Useful Takeaways from the Childhood of a Great Writer
How can the life of Lord Byron, a romantic poet and an English lord, possibly have any practical value for us now? He lived more than two hundred years ago. Print culture then was a world away from online blogging, search engine optimization, and algorithms. His life must be more like a quill pen under glass in a museum than a useful model to follow if you’re a writer in 2020. It’s a relic. An antique. A curiosity.
I’ve found just the opposite is true. The chapters of Byron’s life story ground me and reassure me. They make me feel that even when his experience two centuries ago was different from mine his struggles are nevertheless familiar and recognizable to me. He managed to create memorable letters, poems and journal entries from material that was painful to him. This encourages and inspires me to try the same thing myself.
Knowing some of the episodes of his early life also reminds me that writing as a vocation is noble. Writers are among the great artists of any age. Their work often builds upon messy childhood beginnings. The discovery of their gift usually comes to them through an evaluation of their difficulties. Realizing this as a truth of Lord Byron’s story make me feel neither as alone nor as insignificant as I sometimes think.
Lord Byron’s life, written down as it was with a quill pen, sends me back to my laptop with renewed force and a sense of fun. A little of his glamor and gold dust rubs off on me. He’s taught me two lessons that have improved my own modern life as a writer.
1 Byron converted boyhood disappointment into exciting writing
A child looks to adults for examples of how to be, how to act, and how to work in the world. Lord Byron’s problem was that most adults regarded his mother as a fool. His nursemaid, who formed him by reading aloud to him, was also his abuser. Byron’s father died when he was too young to have any memory of him. Though he searched for a paternal replacement, the two candidates who were nearest to him let him down. From these dark materials Byron in his later teenaged years forged a writing style that sparkled and cracked with elements that were distinctively his.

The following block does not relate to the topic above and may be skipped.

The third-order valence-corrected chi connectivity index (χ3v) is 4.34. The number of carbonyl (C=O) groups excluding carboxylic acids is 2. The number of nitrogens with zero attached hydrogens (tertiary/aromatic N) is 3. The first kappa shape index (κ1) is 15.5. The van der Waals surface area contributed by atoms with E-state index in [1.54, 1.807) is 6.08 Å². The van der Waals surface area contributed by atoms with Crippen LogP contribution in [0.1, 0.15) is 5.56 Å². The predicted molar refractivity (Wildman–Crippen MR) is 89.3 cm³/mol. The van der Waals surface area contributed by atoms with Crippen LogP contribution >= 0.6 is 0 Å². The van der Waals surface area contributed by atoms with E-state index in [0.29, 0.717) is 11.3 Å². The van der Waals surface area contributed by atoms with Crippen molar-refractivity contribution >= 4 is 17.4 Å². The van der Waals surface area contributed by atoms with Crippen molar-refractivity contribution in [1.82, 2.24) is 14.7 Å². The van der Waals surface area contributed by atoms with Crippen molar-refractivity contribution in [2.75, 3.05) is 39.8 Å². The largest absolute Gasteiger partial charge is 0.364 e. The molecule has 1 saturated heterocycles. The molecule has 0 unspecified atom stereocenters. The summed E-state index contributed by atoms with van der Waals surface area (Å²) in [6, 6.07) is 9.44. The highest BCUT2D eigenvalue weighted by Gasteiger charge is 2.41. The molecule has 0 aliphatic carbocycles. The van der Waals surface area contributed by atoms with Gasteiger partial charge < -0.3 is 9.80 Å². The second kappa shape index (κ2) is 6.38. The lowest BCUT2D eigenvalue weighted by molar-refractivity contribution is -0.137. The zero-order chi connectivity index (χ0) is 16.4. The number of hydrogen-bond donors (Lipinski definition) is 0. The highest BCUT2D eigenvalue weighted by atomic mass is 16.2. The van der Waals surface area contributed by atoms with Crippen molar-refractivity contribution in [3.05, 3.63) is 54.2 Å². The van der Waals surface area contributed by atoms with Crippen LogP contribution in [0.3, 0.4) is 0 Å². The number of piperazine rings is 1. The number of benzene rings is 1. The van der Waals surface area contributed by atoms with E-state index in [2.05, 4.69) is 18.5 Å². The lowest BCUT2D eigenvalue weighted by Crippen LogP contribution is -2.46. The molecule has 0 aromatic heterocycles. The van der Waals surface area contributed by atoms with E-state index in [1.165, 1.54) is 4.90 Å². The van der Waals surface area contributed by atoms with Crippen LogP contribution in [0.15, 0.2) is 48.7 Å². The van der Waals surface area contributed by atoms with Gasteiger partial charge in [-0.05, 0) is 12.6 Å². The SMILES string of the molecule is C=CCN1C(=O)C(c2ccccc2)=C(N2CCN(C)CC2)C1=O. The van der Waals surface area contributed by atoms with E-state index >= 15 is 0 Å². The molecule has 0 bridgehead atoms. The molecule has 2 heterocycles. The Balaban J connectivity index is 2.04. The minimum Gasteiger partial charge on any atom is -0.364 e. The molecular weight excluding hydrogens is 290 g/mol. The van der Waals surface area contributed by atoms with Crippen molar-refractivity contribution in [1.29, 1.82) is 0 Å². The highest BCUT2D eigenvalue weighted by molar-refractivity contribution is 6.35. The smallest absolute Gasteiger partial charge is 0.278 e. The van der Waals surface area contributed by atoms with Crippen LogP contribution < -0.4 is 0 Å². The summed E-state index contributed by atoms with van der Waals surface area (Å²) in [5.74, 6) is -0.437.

One of the biggest bruises of Byron’s boyhood came from his relationship with the fifth earl of Carlisle. John Hanson, the Byrons’ solicitor, devised a strategy for scraping together financial support for Byron and his mother. They needed money to pay for Byron’s schooling and for his mother’s living expenses. The big estate Byron inherited at age ten was so indebted that there was little income from it.
Hanson applied for a government pension to support them. The rationale must have been that Byron could be expected one day to join the House of Lords and to serve the state. Lord Carlisle was related to the Byrons. He’d sheltered Byron’s half-sister Augusta after the death of her mother and Byron’s father. He lived at Castle Howard, one of the most imposing country houses in all of England. Designed by Vanbrugh in the seventeenth century, the house appears as the fictional Brideshead in the famous 1981 Granada film production for ITV of Evelyn Waugh’s novel. Hanson applied to Carlisle to be the boy Byron’s guardian and to support his application for a state pension.